Date of Degree

2-2021

Document Type

Dissertation

Degree Name

Ph.D.

Program

Philosophy

Advisor

Miranda Fricker

Advisor

Sacha Bourgeois-Gironde

Committee Members

Charles W. Mills

Subject Categories

Ethics and Political Philosophy | Other Philosophy

Keywords

Shared Agency, Cooperation, Cooperativeness, Collective Intentionality, Action Theory, Social Ontology

Abstract

Picture yourself at a Parisian café, gazing at people walking down the street. At first, they seem to be typical Parisians going about their own business. Until you realize, as you spot cameras, that they are all actors on a movie set. You thought you were in the midst of many individual actions, but it is now clear that each actor is playing their part in a different kind of activity: a shared activity.

Our capacity for shared agency is fundamental to our social lives. We make movies, sit in Parliament, and fight pandemics together. In my thesis, I first offer a novel theory of what is required for collections of activities to count as shared. I then develop an account of cooperativeness, i.e. the disposition to think and act as a good partner in shared activity.

What makes it the case that the actors in the Parisian street are engaged in more than mere parallel individual actions? From the café, it was—at first—impossible to distinguish the actors from real flâneurs. Such examples have led shared agency theorists to argue that the difference between shared activities and individual actions is a psychological matter: while flâneurs have individual intentions to go about their own business, actors share the intention to make a movie. Some theorists add a normative twist: they argue that our activities are shared only when, in addition to sharing intentions, we are bound by mutual obligations to play our roles. The Parisian actors would, thus, act together only if they had obligations to stick to the script. I disagree with these dominant views.

In my dissertation, I offer a minimalist account of shared agency. My account has two main components: a conceptual analysis of shared agency in terms of the notion of plan, and an explanation of the mechanisms through which we pool our agential powers. In my analysis of shared agency, our activities are shared if and only if our activities conform to a plan and that plan figures in an explanation of our activities’ conformity to it. In short, our activities are shared if and only if they are coordinated by a common plan. Sometimes, doing one’s bit in a common plan will be obligatory, but not necessarily; and sometimes, of course, the plan will figure in the content of intentions we share. However, besides shared intentions, there are two additional families of agency-pooling mechanisms that the literature has neglected: one involves a central planner (e.g. a film director), another involves selective processes of a roughly Darwinian sort. Both mechanisms can coordinate our activities even in the absence of shared intentions. This minimalist account does justice to the variety of jobs that the concept of shared agency does for us. This concept, indeed, is not just a useful label for activities we engage in willingly together. Another of its functions is to help us navigate our social world by identifying the common plans that somewhat unintentionally, and perhaps at first unknowingly, we have enacted.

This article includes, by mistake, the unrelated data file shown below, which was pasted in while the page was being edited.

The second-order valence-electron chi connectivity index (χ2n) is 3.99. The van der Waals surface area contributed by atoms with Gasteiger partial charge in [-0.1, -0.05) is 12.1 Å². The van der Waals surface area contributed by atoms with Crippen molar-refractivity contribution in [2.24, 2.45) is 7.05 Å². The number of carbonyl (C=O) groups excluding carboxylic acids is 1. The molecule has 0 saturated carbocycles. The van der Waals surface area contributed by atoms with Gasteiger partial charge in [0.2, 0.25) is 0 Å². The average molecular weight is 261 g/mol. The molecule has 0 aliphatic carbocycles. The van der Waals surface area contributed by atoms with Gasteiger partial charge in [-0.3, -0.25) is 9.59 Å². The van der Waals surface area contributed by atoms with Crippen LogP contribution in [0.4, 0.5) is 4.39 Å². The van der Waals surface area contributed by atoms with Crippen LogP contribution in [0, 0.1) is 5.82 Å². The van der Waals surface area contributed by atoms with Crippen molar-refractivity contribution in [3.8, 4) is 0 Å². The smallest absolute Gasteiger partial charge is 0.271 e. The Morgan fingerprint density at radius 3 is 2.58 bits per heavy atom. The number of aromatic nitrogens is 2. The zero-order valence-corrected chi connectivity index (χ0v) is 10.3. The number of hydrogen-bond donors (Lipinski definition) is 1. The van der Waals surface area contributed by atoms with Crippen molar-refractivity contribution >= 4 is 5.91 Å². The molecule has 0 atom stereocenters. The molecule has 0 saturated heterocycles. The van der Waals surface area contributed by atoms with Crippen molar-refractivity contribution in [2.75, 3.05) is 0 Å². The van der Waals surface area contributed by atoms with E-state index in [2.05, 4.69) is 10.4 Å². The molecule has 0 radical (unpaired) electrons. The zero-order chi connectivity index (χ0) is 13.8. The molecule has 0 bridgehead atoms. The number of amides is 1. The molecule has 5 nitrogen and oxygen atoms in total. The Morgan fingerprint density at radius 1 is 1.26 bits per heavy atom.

The starting point of my inquiry into cooperativeness is the observation that shared activity is an endemically risky business: perhaps you coerced me into sharing some intention with you, or you deviated from our plan without telling me. Thankfully, we have conceptual resources meant to keep us safe from the risks we run when we share our agency. The concept of cooperativeness is one such resource. Its point, I argue, is to flag agents moved by a disposition to think and act as good partners. Cooperativeness has weaker and stronger forms. A minimally cooperative partner, once committed to doing their bit, will neither deviate from, nor hijack our plan. A strongly cooperative partner, in addition, regards co-participants’ agency not as a given that one should predict and work around, but as an agential resource that one can engage with. Cooperativeness, so conceived, is a disposition that we have an interest in modelling as a virtue—indeed, the virtue that makes our social world go round.

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